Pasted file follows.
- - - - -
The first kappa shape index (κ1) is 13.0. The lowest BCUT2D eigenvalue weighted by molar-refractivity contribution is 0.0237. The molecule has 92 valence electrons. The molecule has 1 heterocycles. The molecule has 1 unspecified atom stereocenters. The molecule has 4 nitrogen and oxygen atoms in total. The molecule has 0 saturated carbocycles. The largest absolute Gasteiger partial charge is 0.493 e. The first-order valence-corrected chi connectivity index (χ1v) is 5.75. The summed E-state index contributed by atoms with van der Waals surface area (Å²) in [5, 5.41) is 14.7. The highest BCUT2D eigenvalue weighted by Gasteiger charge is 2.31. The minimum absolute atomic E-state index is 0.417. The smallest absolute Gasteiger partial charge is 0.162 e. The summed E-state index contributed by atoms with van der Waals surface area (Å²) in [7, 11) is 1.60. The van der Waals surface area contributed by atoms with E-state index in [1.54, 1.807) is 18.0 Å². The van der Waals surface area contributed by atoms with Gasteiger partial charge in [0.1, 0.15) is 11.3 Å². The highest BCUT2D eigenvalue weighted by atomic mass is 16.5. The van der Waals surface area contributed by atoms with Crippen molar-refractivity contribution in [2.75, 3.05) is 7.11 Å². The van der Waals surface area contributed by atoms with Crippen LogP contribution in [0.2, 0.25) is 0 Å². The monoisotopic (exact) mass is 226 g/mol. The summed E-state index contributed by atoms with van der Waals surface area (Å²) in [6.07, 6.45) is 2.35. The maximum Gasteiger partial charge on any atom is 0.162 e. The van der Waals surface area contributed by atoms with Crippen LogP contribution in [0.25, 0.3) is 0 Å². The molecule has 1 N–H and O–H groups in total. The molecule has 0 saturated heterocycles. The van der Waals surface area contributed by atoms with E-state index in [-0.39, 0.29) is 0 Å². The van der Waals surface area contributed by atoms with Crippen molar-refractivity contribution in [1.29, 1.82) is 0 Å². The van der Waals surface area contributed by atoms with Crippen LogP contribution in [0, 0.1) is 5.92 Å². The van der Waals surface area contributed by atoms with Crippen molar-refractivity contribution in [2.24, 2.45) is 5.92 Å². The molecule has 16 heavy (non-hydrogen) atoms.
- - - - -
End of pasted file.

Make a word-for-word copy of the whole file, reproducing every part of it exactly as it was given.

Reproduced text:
The first kappa shape index (κ1) is 13.0. The lowest BCUT2D eigenvalue weighted by molar-refractivity contribution is 0.0237. The molecule has 92 valence electrons. The molecule has 1 heterocycles. The molecule has 1 unspecified atom stereocenters. The molecule has 4 nitrogen and oxygen atoms in total. The molecule has 0 saturated carbocycles. The largest absolute Gasteiger partial charge is 0.493 e. The first-order valence-corrected chi connectivity index (χ1v) is 5.75. The summed E-state index contributed by atoms with van der Waals surface area (Å²) in [5, 5.41) is 14.7. The highest BCUT2D eigenvalue weighted by Gasteiger charge is 2.31. The minimum absolute atomic E-state index is 0.417. The smallest absolute Gasteiger partial charge is 0.162 e. The summed E-state index contributed by atoms with van der Waals surface area (Å²) in [7, 11) is 1.60. The van der Waals surface area contributed by atoms with E-state index in [1.54, 1.807) is 18.0 Å². The van der Waals surface area contributed by atoms with Gasteiger partial charge in [0.1, 0.15) is 11.3 Å². The highest BCUT2D eigenvalue weighted by atomic mass is 16.5. The van der Waals surface area contributed by atoms with Crippen molar-refractivity contribution in [2.75, 3.05) is 7.11 Å². The van der Waals surface area contributed by atoms with Crippen LogP contribution in [0.2, 0.25) is 0 Å². The monoisotopic (exact) mass is 226 g/mol. The summed E-state index contributed by atoms with van der Waals surface area (Å²) in [6.07, 6.45) is 2.35. The maximum Gasteiger partial charge on any atom is 0.162 e. The van der Waals surface area contributed by atoms with Crippen LogP contribution in [0.25, 0.3) is 0 Å². The molecule has 1 N–H and O–H groups in total. The molecule has 0 saturated heterocycles. The van der Waals surface area contributed by atoms with E-state index in [-0.39, 0.29) is 0 Å². The van der Waals surface area contributed by atoms with Crippen molar-refractivity contribution in [1.29, 1.82) is 0 Å². The van der Waals surface area contributed by atoms with Crippen LogP contribution in [0, 0.1) is 5.92 Å². The van der Waals surface area contributed by atoms with Crippen molar-refractivity contribution in [2.24, 2.45) is 5.92 Å². The molecule has 16 heavy (non-hydrogen) atoms.